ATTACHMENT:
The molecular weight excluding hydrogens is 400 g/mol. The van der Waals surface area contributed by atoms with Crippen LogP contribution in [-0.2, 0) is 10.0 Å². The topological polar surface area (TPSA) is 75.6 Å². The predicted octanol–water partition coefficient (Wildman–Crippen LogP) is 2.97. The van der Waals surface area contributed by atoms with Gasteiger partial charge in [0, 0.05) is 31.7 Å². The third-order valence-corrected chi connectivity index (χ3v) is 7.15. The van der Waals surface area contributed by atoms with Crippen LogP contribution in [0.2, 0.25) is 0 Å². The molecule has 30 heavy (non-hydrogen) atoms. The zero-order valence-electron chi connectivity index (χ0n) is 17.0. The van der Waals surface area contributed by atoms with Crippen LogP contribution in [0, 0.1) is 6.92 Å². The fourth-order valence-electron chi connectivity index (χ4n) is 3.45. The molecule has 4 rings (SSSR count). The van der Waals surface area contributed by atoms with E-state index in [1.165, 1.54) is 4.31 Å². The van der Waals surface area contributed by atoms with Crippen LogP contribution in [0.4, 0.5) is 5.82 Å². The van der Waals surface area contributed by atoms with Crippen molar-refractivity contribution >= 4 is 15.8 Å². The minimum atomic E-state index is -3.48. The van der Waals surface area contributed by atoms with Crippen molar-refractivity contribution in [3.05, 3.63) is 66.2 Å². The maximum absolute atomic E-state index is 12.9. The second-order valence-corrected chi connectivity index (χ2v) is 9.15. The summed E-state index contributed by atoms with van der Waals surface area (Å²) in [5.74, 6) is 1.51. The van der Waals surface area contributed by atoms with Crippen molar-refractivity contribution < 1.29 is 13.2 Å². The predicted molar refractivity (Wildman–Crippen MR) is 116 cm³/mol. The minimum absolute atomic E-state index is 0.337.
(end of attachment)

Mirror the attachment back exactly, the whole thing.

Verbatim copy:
The molecular weight excluding hydrogens is 400 g/mol. The van der Waals surface area contributed by atoms with Crippen LogP contribution in [-0.2, 0) is 10.0 Å². The topological polar surface area (TPSA) is 75.6 Å². The predicted octanol–water partition coefficient (Wildman–Crippen LogP) is 2.97. The van der Waals surface area contributed by atoms with Gasteiger partial charge in [0, 0.05) is 31.7 Å². The third-order valence-corrected chi connectivity index (χ3v) is 7.15. The van der Waals surface area contributed by atoms with Crippen LogP contribution in [0.2, 0.25) is 0 Å². The molecule has 30 heavy (non-hydrogen) atoms. The zero-order valence-electron chi connectivity index (χ0n) is 17.0. The van der Waals surface area contributed by atoms with Crippen LogP contribution in [0, 0.1) is 6.92 Å². The fourth-order valence-electron chi connectivity index (χ4n) is 3.45. The molecule has 4 rings (SSSR count). The van der Waals surface area contributed by atoms with E-state index in [1.165, 1.54) is 4.31 Å². The van der Waals surface area contributed by atoms with Crippen LogP contribution in [0.4, 0.5) is 5.82 Å². The van der Waals surface area contributed by atoms with Crippen molar-refractivity contribution >= 4 is 15.8 Å². The minimum atomic E-state index is -3.48. The van der Waals surface area contributed by atoms with Crippen molar-refractivity contribution in [3.05, 3.63) is 66.2 Å². The maximum absolute atomic E-state index is 12.9. The second-order valence-corrected chi connectivity index (χ2v) is 9.15. The summed E-state index contributed by atoms with van der Waals surface area (Å²) in [5.74, 6) is 1.51. The van der Waals surface area contributed by atoms with Crippen molar-refractivity contribution < 1.29 is 13.2 Å². The predicted molar refractivity (Wildman–Crippen MR) is 116 cm³/mol. The minimum absolute atomic E-state index is 0.337.